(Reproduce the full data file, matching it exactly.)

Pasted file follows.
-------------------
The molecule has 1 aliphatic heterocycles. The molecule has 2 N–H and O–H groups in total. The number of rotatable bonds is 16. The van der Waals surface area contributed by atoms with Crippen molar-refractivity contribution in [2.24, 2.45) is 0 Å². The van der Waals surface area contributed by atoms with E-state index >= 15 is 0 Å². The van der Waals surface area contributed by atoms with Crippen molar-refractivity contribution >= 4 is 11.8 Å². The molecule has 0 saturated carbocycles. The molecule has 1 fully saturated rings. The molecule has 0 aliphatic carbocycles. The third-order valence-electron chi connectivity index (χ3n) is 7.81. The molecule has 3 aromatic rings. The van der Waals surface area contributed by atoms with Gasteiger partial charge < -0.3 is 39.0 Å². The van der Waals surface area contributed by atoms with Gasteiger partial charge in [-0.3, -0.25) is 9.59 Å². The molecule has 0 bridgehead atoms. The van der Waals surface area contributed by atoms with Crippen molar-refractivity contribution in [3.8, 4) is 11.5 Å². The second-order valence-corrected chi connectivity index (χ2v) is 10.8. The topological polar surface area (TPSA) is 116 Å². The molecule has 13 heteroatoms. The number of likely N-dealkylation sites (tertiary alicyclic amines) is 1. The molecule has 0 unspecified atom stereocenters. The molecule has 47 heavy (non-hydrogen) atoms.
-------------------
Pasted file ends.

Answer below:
The molecule has 1 aliphatic heterocycles. The molecule has 2 N–H and O–H groups in total. The number of rotatable bonds is 16. The van der Waals surface area contributed by atoms with Crippen molar-refractivity contribution in [2.24, 2.45) is 0 Å². The van der Waals surface area contributed by atoms with E-state index >= 15 is 0 Å². The van der Waals surface area contributed by atoms with Crippen molar-refractivity contribution >= 4 is 11.8 Å². The molecule has 0 saturated carbocycles. The molecule has 1 fully saturated rings. The molecule has 0 aliphatic carbocycles. The third-order valence-electron chi connectivity index (χ3n) is 7.81. The molecule has 3 aromatic rings. The van der Waals surface area contributed by atoms with Gasteiger partial charge < -0.3 is 39.0 Å². The van der Waals surface area contributed by atoms with Gasteiger partial charge in [-0.3, -0.25) is 9.59 Å². The molecule has 0 bridgehead atoms. The van der Waals surface area contributed by atoms with Crippen molar-refractivity contribution in [3.8, 4) is 11.5 Å². The second-order valence-corrected chi connectivity index (χ2v) is 10.8. The topological polar surface area (TPSA) is 116 Å². The molecule has 13 heteroatoms. The number of likely N-dealkylation sites (tertiary alicyclic amines) is 1. The molecule has 0 unspecified atom stereocenters. The molecule has 47 heavy (non-hydrogen) atoms.